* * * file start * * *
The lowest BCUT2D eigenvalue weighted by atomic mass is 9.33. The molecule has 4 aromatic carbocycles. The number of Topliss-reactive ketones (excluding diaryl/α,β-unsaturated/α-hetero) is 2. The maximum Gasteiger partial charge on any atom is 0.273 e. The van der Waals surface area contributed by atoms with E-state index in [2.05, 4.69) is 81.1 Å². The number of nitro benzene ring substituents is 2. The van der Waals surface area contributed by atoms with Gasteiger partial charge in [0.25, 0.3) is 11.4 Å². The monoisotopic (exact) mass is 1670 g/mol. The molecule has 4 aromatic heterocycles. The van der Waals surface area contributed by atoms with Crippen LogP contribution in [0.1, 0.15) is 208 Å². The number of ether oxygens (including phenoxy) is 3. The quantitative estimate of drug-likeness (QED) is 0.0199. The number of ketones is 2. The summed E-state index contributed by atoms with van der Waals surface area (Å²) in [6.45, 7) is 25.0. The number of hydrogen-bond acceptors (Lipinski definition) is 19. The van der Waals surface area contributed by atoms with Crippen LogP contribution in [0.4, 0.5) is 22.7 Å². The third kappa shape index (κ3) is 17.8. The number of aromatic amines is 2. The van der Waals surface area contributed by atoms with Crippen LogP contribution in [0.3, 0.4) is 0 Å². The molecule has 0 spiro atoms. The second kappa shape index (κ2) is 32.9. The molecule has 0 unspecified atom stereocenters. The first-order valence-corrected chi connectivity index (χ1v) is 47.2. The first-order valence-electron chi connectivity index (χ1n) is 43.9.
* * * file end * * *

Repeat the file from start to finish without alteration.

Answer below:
The lowest BCUT2D eigenvalue weighted by atomic mass is 9.33. The molecule has 4 aromatic carbocycles. The number of Topliss-reactive ketones (excluding diaryl/α,β-unsaturated/α-hetero) is 2. The maximum Gasteiger partial charge on any atom is 0.273 e. The van der Waals surface area contributed by atoms with E-state index in [2.05, 4.69) is 81.1 Å². The number of nitro benzene ring substituents is 2. The van der Waals surface area contributed by atoms with Gasteiger partial charge in [0.25, 0.3) is 11.4 Å². The monoisotopic (exact) mass is 1670 g/mol. The molecule has 4 aromatic heterocycles. The van der Waals surface area contributed by atoms with Crippen LogP contribution in [0.1, 0.15) is 208 Å². The number of ether oxygens (including phenoxy) is 3. The quantitative estimate of drug-likeness (QED) is 0.0199. The number of ketones is 2. The summed E-state index contributed by atoms with van der Waals surface area (Å²) in [6.45, 7) is 25.0. The number of hydrogen-bond acceptors (Lipinski definition) is 19. The van der Waals surface area contributed by atoms with Crippen LogP contribution in [0.4, 0.5) is 22.7 Å². The third kappa shape index (κ3) is 17.8. The number of aromatic amines is 2. The van der Waals surface area contributed by atoms with Crippen LogP contribution in [0.3, 0.4) is 0 Å². The molecule has 0 spiro atoms. The second kappa shape index (κ2) is 32.9. The molecule has 0 unspecified atom stereocenters. The first-order valence-corrected chi connectivity index (χ1v) is 47.2. The first-order valence-electron chi connectivity index (χ1n) is 43.9.